Given the amount of people who wanted my blood, prison was not the worst place I could be. In fact, I had an opportunity there. This was a prison for the arcanic. For the wizards and shape-changers and necromancers of the world. And even for a scholar of magic such as I.
Survival, as ever, was my main concern. The second was escaping. I was in no rush–being enclosed with dozens of arcanic would be an excellent learning opportunity, and provide plenty of material for my book–but I didn’t want to die in here. I didn’t want to spend decades wondering how the magic of the world had evolved. Wondering about the lost cultures and secret arcane practices I’d never study.
You’ve probably heard of The Pillar before. The so-called “mage prison” where Perditian authorities hold arcanic men and women to keep the world safe from magic–whether the prisoners are dangerous or not. You probably also know that it is housed inside an intricately-hollowed iceberg just south of Northspear. The idea was that surrounding prisoners with water–frozen and otherwise–would dispell all magical attempts. But that is only the case for a small selection of magical arts.
What you don’t know, is that The Pillar is not a prison at all. It’s a weapon station. A training ground. A test lab.
We never knew at first. The prisoners, I mean. We were funneled into cages, dying of the cold, surrounded by walls of ice. Those who could conjure heat became the most valuable, the most popular. I befriended an old man who could self-immolate through sheer willpower. He began by cutting off his hair, piling it, and igniting it (he didn’t need to be attached to whatever part of him he immolated). When he ran out of hair, he chewed his nails off and did the same. When he chewed his nails to the stubs, well… he was missing many pieces before he chose to be warm for the rest of his life.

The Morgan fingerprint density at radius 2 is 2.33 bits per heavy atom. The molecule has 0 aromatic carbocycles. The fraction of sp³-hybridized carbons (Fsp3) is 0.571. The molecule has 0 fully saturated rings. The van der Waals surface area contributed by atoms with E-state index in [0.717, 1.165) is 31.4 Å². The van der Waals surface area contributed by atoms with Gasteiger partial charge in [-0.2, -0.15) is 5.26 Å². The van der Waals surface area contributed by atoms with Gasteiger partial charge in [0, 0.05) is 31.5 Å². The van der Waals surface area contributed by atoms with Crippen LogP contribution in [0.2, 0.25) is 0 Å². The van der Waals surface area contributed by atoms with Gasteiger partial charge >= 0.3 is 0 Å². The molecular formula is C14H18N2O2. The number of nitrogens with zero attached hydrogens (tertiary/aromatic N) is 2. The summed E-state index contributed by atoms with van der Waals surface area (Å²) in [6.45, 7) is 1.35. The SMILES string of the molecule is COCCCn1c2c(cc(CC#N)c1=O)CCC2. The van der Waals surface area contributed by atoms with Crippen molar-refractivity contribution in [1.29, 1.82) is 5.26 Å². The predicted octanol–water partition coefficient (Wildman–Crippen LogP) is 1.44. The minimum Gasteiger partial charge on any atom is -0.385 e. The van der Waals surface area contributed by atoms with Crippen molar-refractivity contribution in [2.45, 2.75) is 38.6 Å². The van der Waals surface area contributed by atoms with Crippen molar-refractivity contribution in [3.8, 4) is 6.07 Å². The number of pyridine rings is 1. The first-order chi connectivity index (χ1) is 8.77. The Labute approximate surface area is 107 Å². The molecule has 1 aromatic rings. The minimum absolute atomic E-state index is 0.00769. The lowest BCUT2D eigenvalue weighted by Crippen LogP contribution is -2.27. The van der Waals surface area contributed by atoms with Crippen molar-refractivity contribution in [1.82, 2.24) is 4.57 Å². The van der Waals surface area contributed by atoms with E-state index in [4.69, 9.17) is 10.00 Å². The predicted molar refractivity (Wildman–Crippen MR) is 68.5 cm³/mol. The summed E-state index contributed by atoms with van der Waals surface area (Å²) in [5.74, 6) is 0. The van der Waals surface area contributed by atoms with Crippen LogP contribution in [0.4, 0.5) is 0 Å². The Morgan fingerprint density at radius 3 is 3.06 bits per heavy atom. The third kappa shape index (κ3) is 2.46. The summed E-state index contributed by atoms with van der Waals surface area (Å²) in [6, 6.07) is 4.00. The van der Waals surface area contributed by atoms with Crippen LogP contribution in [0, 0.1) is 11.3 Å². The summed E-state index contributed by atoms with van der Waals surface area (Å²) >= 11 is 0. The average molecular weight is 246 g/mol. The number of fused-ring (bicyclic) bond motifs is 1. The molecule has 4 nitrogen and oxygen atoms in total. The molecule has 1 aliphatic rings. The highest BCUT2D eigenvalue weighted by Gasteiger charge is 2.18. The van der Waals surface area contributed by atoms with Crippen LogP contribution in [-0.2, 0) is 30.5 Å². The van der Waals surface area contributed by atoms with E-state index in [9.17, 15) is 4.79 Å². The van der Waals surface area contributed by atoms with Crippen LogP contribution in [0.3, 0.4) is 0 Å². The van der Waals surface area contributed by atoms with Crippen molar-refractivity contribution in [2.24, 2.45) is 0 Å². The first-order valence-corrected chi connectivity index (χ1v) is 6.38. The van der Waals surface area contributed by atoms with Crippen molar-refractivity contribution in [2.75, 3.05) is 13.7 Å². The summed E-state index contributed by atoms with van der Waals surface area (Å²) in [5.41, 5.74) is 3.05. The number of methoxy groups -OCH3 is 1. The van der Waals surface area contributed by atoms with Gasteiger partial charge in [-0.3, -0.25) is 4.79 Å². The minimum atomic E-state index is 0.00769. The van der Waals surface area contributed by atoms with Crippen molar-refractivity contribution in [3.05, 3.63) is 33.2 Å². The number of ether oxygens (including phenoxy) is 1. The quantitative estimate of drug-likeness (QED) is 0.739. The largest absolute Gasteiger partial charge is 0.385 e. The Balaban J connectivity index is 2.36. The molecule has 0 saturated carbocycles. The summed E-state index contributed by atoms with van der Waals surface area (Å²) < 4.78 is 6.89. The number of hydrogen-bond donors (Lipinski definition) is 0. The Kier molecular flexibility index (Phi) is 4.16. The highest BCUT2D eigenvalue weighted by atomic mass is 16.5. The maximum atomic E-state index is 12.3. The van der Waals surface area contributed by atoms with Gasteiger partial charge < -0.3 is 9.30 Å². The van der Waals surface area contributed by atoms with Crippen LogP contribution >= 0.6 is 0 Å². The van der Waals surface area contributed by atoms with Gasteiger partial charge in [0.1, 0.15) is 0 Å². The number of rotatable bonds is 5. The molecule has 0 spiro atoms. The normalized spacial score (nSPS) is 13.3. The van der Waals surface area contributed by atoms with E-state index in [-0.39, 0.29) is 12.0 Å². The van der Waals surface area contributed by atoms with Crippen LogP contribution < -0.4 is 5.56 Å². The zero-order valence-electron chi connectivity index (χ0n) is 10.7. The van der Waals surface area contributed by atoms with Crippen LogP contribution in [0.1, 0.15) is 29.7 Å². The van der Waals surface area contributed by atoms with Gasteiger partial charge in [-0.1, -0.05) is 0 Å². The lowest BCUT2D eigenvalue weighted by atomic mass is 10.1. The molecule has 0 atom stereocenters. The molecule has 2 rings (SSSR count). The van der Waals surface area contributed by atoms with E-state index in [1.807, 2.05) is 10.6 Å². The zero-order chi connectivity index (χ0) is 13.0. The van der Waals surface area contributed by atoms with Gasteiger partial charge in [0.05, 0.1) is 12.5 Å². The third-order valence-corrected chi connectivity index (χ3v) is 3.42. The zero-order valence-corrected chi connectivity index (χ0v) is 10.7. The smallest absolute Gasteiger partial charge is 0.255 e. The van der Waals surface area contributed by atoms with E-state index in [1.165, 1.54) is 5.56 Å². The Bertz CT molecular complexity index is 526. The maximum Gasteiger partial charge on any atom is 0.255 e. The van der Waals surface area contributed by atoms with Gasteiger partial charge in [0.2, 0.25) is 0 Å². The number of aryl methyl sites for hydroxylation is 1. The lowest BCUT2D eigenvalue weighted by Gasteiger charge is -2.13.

Survival was all that mattered at first. Some of the older inmates developed systems, routines, and began other ways to occupy themselves. Ice sculptures were popular. Living ice was more popular. Yet we were all concerned that the ice we chipped or cracked or melted would ultimately cause The Pillar to break apart, leaving us drowning in the freezing sea. The elders weren’t worried. It hadn’t happened yet, why would it ever happen? But I had a theory: The prison was being sustained by magic. Arcanics were being employed to imprison arcanics. Why?
From there, the patterns began emerging. The tricks the guards used to keep us in line. The items we managed to smuggle in, and the ones we couldn’t. How uncompromising the guards would be in the face of bribery when it came to planning escape, yet how accommodating they could be accepting favours in exchange for arcane ingredients. The way the most talented arcanics would be accused of a trumped-up offense and dragged away, never to be seen. All the disasters and social experiments–they were being engineered, puppeteered, by the faceless warden of the prison.
We were being groomed, not weeded out. The question was–what for?
Today’s three random prompt categories were, “Magic prison,” “Chewing your nails,” and, “Uncompromising.”
Another magic scholar story, like The City of Leeches. Not nearly enough time to give it the attention it deserves. One day, all my wacky worlds will be complete stories. But for now, it’s 15 minutes of fun a day, folks.